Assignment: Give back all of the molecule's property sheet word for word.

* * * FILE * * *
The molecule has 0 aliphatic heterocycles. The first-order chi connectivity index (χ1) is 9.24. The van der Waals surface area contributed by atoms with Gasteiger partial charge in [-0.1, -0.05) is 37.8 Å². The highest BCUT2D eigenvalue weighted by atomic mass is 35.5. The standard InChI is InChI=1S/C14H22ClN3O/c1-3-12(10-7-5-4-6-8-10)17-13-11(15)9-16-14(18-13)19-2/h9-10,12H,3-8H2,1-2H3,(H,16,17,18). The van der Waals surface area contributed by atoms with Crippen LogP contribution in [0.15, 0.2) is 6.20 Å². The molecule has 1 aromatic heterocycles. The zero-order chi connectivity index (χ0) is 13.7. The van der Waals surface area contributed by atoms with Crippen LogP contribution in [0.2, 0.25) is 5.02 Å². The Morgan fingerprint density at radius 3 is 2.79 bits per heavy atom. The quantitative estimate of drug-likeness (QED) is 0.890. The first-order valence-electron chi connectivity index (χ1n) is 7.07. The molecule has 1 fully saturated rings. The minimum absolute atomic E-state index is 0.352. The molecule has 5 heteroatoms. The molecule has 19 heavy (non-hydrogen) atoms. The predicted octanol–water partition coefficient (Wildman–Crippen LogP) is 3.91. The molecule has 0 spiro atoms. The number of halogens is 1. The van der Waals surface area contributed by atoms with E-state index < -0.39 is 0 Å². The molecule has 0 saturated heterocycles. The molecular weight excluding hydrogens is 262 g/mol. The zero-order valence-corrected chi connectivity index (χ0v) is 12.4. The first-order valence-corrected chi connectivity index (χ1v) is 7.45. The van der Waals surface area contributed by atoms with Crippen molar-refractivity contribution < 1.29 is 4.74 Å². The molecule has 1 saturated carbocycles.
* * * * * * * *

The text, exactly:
The molecule has 0 aliphatic heterocycles. The first-order chi connectivity index (χ1) is 9.24. The van der Waals surface area contributed by atoms with Gasteiger partial charge in [-0.1, -0.05) is 37.8 Å². The highest BCUT2D eigenvalue weighted by atomic mass is 35.5. The standard InChI is InChI=1S/C14H22ClN3O/c1-3-12(10-7-5-4-6-8-10)17-13-11(15)9-16-14(18-13)19-2/h9-10,12H,3-8H2,1-2H3,(H,16,17,18). The van der Waals surface area contributed by atoms with Crippen LogP contribution in [0.15, 0.2) is 6.20 Å². The molecule has 1 aromatic heterocycles. The zero-order chi connectivity index (χ0) is 13.7. The van der Waals surface area contributed by atoms with Crippen LogP contribution in [0.2, 0.25) is 5.02 Å². The Morgan fingerprint density at radius 3 is 2.79 bits per heavy atom. The quantitative estimate of drug-likeness (QED) is 0.890. The first-order valence-electron chi connectivity index (χ1n) is 7.07. The molecule has 1 fully saturated rings. The minimum absolute atomic E-state index is 0.352. The molecule has 5 heteroatoms. The molecule has 19 heavy (non-hydrogen) atoms. The predicted octanol–water partition coefficient (Wildman–Crippen LogP) is 3.91. The molecule has 0 spiro atoms. The number of halogens is 1. The van der Waals surface area contributed by atoms with E-state index < -0.39 is 0 Å². The molecule has 0 saturated heterocycles. The molecular weight excluding hydrogens is 262 g/mol. The zero-order valence-corrected chi connectivity index (χ0v) is 12.4. The first-order valence-corrected chi connectivity index (χ1v) is 7.45. The van der Waals surface area contributed by atoms with Crippen molar-refractivity contribution < 1.29 is 4.74 Å². The molecule has 1 saturated carbocycles.